“Thank you,” Granger said, with a courtly bow. “I will alert the staff to have a bath ready for him, and also to send for the tailor. I am certain his uniforms are in no better shape than mine were.”

“Yet now you look splendid,” Talleyrand said.

“I have to work hard to not be eclipsed by my host,” Granger said gallantly, drawing another smile from Talleyrand.

“I will keep your presence here a surprise. We will see if this young man is as happy to see you as you are to see him.”

Granger laughed. “I am willing to wager that he is happier than I am.” Eastwyck would probably feel like a fish out of water in France, both literally and figuratively.

“That is not a wager I am willing to accept,” Talleyrand said. Granger bowed, then left the room, and began making arrangements for the arrival of Eastwyck. There was a smaller room without an office next to Granger’s suite, and connected to his room via the terrace. Granger persuaded the staff to establish that room for Eastwyck. He spent a few minutes with Donegal, explaining who Eastwyck was, and that he would be staying there. Granger found that he was all but chomping at the bit, waiting for Eastwyck, so he tried to distract himself by forcing himself to read one of the books he had borrowed, but it was to no avail. He was fortunately saved from the tortuous wait when one of the servants came to retrieve him.

Granger walked into the large drawing room, and had been quiet enough that Eastwyck didn’t notice him. The young man was gazing out the windows at the courtyard, with a wistful and sad expression on his face. His uniform was battered, in much worse condition than Granger’s had been. When Eastwyck had joined Bacchante in May of 1797, he had been 19, with a willowy body just springing out of adolescence. Now at 21, he had filled out, with a broader chest, and larger calves. Seeing Eastwyck reminded Granger of Somers, his cousin, in that they both had that trademark dimple in their chins, one that seemed to exponentially enhance their charm and attractiveness. But whereas Somers had very sharp features, Eastwyck’s were rounder and softer, making him appear to be kinder. And while Somers had an overbite that made him seem like the wolf that he was, Eastwyck had teeth that were relatively straight, and an engaging but lopsided smile that showed them off. Somers and Eastwyck both had piercing blue eyes, but Somers had dark blond hair, while Eastwyck’s hair was blond with a reddish tint. Granger could not decide which one of them was more handsome, but if pressed, he would probably give the nod to Eastwyck. “And what brings you to Paris, Mr. Eastwyck?” Granger asked in English, startling him.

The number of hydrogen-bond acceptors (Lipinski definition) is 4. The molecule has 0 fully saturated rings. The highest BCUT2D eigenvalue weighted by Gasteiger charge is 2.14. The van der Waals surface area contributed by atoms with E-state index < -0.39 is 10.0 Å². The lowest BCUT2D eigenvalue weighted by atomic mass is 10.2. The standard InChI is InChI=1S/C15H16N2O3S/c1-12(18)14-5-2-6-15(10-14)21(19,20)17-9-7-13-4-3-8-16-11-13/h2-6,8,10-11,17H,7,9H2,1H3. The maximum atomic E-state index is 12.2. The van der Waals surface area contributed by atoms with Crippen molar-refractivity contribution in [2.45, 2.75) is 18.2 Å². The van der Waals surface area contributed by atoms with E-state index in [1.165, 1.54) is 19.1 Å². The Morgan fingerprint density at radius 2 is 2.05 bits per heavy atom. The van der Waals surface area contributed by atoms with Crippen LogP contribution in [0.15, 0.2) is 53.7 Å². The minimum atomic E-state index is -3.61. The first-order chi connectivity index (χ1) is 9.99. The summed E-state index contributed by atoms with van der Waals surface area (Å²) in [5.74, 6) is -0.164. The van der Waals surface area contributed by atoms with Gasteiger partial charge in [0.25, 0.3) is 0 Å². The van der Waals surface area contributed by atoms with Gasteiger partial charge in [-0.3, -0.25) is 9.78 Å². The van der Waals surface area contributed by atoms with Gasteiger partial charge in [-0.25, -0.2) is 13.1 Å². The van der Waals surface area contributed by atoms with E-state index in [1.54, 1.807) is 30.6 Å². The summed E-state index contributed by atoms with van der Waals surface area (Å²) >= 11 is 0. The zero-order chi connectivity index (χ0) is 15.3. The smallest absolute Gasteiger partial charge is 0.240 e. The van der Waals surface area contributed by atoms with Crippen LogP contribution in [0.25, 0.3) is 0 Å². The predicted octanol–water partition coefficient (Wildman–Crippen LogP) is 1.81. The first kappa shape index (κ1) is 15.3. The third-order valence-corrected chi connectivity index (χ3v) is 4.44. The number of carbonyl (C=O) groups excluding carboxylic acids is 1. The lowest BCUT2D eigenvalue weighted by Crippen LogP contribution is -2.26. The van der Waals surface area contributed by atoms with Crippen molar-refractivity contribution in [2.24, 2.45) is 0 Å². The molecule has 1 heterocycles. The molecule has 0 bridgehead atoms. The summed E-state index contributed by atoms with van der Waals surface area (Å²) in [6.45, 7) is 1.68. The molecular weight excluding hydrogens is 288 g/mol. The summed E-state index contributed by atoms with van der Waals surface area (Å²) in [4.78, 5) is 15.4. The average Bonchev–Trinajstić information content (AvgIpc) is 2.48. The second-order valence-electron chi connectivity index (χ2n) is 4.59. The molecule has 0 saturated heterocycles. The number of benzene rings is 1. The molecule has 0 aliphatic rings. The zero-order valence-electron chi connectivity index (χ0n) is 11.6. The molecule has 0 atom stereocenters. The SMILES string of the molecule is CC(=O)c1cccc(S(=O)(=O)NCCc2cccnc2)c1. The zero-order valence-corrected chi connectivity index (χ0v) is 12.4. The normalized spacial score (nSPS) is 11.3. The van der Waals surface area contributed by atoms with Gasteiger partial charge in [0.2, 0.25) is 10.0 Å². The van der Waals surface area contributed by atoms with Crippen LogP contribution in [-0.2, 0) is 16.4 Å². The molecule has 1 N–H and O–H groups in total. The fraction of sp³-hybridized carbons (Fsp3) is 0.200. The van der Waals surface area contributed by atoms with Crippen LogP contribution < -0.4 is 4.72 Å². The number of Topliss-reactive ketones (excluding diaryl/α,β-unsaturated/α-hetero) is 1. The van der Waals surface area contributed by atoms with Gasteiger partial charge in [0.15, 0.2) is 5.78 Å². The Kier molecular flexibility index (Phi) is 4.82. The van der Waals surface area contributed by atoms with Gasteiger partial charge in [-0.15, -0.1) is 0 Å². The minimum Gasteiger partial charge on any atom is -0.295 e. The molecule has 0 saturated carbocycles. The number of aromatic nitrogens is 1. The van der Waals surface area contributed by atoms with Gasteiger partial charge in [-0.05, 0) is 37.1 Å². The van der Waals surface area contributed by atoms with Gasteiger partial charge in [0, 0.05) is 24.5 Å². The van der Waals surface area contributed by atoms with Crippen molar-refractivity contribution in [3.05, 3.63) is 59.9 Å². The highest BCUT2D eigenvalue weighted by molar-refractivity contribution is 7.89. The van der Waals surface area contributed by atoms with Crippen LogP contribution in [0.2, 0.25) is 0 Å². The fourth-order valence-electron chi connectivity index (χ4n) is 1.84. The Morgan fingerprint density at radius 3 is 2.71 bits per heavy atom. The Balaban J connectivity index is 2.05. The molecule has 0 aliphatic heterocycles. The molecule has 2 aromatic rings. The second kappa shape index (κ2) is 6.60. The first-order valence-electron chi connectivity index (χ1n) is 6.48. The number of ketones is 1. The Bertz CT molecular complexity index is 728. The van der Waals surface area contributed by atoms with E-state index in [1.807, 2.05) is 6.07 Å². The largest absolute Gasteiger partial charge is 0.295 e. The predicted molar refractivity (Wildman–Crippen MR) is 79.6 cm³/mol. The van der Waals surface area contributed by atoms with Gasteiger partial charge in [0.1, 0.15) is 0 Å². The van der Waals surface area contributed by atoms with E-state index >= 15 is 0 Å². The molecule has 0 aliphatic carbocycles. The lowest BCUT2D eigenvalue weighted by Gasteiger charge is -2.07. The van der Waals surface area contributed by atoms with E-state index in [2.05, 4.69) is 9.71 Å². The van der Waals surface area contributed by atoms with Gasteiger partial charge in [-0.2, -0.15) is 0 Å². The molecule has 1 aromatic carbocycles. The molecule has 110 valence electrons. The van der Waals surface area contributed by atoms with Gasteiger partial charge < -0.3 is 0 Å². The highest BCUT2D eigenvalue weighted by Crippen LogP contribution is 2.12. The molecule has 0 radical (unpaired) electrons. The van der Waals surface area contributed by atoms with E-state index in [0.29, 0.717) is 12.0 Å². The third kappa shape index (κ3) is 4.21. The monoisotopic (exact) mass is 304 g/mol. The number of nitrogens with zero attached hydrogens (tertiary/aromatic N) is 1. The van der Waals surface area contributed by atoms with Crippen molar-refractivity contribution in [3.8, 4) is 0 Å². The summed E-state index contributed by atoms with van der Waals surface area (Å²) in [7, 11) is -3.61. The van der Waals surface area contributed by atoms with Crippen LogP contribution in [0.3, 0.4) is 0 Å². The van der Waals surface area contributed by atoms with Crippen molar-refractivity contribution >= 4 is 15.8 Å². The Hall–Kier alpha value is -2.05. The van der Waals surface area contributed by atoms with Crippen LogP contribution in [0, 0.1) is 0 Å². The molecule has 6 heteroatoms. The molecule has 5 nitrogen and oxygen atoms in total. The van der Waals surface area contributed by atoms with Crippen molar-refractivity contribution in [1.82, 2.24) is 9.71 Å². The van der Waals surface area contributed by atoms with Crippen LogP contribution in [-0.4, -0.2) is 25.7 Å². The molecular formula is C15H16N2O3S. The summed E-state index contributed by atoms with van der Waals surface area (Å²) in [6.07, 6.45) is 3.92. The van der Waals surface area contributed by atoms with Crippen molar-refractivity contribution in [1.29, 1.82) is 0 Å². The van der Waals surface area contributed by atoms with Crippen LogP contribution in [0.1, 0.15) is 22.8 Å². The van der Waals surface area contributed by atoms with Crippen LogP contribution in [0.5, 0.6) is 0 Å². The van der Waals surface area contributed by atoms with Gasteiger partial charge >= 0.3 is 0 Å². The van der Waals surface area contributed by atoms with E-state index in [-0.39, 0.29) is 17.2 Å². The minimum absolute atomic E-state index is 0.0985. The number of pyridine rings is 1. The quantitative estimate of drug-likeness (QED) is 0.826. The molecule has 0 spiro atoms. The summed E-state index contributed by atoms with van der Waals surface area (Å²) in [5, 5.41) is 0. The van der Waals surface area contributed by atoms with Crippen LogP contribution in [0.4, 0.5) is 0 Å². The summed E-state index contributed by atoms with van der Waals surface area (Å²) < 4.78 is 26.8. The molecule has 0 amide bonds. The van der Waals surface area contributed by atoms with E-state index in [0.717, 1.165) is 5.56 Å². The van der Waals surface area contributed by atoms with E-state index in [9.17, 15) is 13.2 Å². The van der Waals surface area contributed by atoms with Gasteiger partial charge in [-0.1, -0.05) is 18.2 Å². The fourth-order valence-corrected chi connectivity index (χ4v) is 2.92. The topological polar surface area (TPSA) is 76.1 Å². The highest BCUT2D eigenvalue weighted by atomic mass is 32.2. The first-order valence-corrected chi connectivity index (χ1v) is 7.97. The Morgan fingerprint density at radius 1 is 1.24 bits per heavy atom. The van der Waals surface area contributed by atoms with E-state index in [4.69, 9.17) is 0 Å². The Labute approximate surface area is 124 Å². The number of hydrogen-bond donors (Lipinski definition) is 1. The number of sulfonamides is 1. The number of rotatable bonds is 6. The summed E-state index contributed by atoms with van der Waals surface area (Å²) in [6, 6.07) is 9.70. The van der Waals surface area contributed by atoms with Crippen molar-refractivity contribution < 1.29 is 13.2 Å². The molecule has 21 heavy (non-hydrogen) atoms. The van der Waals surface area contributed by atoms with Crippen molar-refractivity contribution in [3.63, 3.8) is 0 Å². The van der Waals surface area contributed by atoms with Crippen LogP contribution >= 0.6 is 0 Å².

Eastwyck turned so fast he must almost have hurt his neck. “My lord!” he said, completely shocked at finding Granger here. His shock was only temporary, as his big lopsided smile appeared. He tried to hide it, but was unable to restrain himself, and it returned. Granger pushed his façade aside and smiled back just as broadly as he strode over to him.

He held out his hands and took Eastwyck’s, feeling the energy flowing between them, and it seemed so inadequate that Granger dropped them and embraced him. He could feel Eastwyck’s relief at finding Granger, feel the tension in him ebbing as he clung to Granger, and it was such a good feeling they held their embrace for a bit longer than was proper, but neither one cared. “It appears you are happy to see me,” Granger said.

“I am most glad to see you, my lord,” Eastwyck said enthusiastically. “When we left you in Amboyna, we feared you would not survive your illness. We have been worried about you, and hoping you would recover. I am so glad that you have!”

“Thank you,” Granger said with an indulgent smile. “It was not something I would like to go through again. And what brings you to Paris?”

“It has not been the best few months,” Eastwyck said somberly. “My lord, Bacchante was lost.”

And all of Granger’s joy at seeing Eastwyck was gone, replaced by shock and sadness. “Gone?” Eastwyck led him over to a chaise and they sat down together. For Granger, news that his ship was lost was akin to losing a family member.

“We encountered a hurricane off the coast of Africa, near Gorée,” Eastwyck said. “We were riding it out, and looked to be relatively safe, but dawn found us next to a reef, and we went aground shortly after that.” Granger noted how upset he was, upset enough to omit the honorific ‘my lord’.

“What of the crew?”